You took some AP classes and got hired as an intern, thus your're a professional software engineer?
You are advanced for your age I would say. You have a position that most college sophomores don't have. You are delving into reflection and meta programming at a stage in your education when most people are struggling with syntax. You're doing well and your on the right path to become a successful software engineer. Understand though, you have a long road ahead of you and a lot to learn. Not just experience. Computer science is a lot more involved than just slinging around code.
You went off on some spiel about how Java reflection is some advanced programming topic and DI is basically just dumbed down reflection. Ok, way to completely miss the point and the usefulness of dependency injection. It's called a "design pattern." Look that one up. Clearly you've never had to maintain a large piece of software. Yes, you are right, the DI framework does put to use reflection to get some work done. It's simply utilizing a feature of the language. So what? I don't understand how you figure Proxy and Method have anything to do with dependency injection. It's not trying to manipulate the functionality of anything at run time. It's just implementing a common design pattern, that's all.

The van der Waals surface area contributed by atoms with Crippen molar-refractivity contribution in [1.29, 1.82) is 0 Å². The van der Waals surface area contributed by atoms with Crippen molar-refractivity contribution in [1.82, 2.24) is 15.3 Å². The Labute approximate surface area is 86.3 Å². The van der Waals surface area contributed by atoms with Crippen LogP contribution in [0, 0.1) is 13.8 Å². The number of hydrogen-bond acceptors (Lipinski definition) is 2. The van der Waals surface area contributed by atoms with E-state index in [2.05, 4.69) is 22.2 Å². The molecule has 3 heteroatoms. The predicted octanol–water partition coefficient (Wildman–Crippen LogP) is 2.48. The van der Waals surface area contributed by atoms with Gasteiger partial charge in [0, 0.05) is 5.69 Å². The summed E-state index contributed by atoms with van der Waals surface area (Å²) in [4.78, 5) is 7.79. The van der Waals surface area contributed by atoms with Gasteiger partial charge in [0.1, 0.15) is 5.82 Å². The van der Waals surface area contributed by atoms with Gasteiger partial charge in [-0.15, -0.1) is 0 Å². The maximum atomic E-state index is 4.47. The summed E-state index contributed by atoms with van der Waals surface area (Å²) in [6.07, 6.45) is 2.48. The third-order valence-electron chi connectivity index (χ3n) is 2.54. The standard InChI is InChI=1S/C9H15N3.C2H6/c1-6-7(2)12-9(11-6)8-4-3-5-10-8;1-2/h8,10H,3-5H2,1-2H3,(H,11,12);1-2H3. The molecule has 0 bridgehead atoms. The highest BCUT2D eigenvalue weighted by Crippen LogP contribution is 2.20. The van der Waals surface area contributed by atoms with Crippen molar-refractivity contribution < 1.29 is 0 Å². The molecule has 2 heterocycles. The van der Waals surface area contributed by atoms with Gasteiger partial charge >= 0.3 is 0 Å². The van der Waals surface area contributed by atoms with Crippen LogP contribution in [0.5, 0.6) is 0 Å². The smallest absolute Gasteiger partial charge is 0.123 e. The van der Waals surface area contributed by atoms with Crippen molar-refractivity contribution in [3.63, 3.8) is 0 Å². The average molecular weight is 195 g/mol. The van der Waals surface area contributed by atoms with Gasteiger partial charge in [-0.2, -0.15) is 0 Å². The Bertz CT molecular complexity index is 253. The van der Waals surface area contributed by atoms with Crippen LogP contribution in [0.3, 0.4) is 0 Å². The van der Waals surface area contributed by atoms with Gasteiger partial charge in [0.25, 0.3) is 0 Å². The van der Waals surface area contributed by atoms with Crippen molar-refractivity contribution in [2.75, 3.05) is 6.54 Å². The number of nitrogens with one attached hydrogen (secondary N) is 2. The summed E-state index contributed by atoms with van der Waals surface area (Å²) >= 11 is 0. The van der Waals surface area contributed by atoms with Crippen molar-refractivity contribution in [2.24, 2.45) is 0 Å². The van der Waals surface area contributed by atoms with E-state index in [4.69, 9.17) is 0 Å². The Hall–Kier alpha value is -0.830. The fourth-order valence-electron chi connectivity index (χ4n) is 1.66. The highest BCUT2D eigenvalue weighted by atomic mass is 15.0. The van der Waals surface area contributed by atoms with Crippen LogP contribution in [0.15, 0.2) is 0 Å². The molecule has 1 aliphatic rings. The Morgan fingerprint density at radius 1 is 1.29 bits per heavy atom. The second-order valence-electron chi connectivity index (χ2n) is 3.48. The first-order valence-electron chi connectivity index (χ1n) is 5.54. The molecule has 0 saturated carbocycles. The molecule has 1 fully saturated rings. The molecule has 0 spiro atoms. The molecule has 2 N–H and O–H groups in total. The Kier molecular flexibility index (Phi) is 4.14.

Second of all. Manipulating an interface at run time, in Java is a complete violation of its purpose and type system. It is a statically typed language for a reason. Like I said before; if you want dynamic typing, use a language that supports it. Don't try to ghetto rig a language to do it. Not only will it be very difficult, but you'll end up with a type-unsafe program in the process.
Third of all. You are ooh'ing and aahhh'ing over Java reflections saying they are the future and all other languages are mostly likely inferior or will be if they don't "catch up". Honestly, Java's reflection is a sad, crippled attempt at some whack-ass version of "read-only" meta programming. It's better than nothing, but it's nowhere near as powerful as languages who depend on dynamic typing and meta programming to get shit done. Reflection is just one small piece of meta programming as a whole.
Go look at Common LISP and you'll see that most modern languages are still playing catchup with its feature set 40 years later.
This post has been edited by Dark_Nexus: 06 July 2010 - 11:51 PM